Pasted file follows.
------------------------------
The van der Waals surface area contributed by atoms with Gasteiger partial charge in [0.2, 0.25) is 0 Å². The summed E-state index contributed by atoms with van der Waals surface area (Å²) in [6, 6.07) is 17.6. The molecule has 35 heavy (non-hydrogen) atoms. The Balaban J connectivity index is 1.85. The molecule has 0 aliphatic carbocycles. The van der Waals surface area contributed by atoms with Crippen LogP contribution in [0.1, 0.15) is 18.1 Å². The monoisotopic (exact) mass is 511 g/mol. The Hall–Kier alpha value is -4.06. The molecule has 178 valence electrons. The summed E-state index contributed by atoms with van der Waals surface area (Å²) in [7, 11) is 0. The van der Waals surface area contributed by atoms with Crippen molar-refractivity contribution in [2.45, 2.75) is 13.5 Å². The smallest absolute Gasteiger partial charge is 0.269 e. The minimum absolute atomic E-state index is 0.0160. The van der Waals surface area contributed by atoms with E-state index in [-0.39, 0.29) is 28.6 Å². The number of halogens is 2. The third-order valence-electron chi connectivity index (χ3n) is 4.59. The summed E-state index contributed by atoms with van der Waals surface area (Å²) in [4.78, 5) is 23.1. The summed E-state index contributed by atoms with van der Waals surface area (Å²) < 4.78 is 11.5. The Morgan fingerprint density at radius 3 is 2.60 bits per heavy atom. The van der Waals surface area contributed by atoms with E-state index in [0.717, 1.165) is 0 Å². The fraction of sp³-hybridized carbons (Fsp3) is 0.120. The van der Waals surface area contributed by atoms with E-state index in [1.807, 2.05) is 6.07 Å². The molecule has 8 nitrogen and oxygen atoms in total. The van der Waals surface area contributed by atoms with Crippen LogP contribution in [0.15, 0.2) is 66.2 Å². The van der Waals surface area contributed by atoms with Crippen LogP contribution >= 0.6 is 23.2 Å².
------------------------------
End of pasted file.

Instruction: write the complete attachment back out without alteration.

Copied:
The van der Waals surface area contributed by atoms with Gasteiger partial charge in [0.2, 0.25) is 0 Å². The summed E-state index contributed by atoms with van der Waals surface area (Å²) in [6, 6.07) is 17.6. The molecule has 35 heavy (non-hydrogen) atoms. The Balaban J connectivity index is 1.85. The molecule has 0 aliphatic carbocycles. The van der Waals surface area contributed by atoms with Crippen LogP contribution in [0.1, 0.15) is 18.1 Å². The monoisotopic (exact) mass is 511 g/mol. The Hall–Kier alpha value is -4.06. The molecule has 178 valence electrons. The summed E-state index contributed by atoms with van der Waals surface area (Å²) in [7, 11) is 0. The van der Waals surface area contributed by atoms with Crippen molar-refractivity contribution in [2.45, 2.75) is 13.5 Å². The smallest absolute Gasteiger partial charge is 0.269 e. The minimum absolute atomic E-state index is 0.0160. The van der Waals surface area contributed by atoms with E-state index in [-0.39, 0.29) is 28.6 Å². The number of halogens is 2. The third-order valence-electron chi connectivity index (χ3n) is 4.59. The summed E-state index contributed by atoms with van der Waals surface area (Å²) in [4.78, 5) is 23.1. The summed E-state index contributed by atoms with van der Waals surface area (Å²) < 4.78 is 11.5. The Morgan fingerprint density at radius 3 is 2.60 bits per heavy atom. The van der Waals surface area contributed by atoms with E-state index in [0.717, 1.165) is 0 Å². The fraction of sp³-hybridized carbons (Fsp3) is 0.120. The van der Waals surface area contributed by atoms with E-state index in [1.807, 2.05) is 6.07 Å². The molecule has 8 nitrogen and oxygen atoms in total. The van der Waals surface area contributed by atoms with Crippen LogP contribution in [0.15, 0.2) is 66.2 Å². The van der Waals surface area contributed by atoms with Crippen LogP contribution >= 0.6 is 23.2 Å².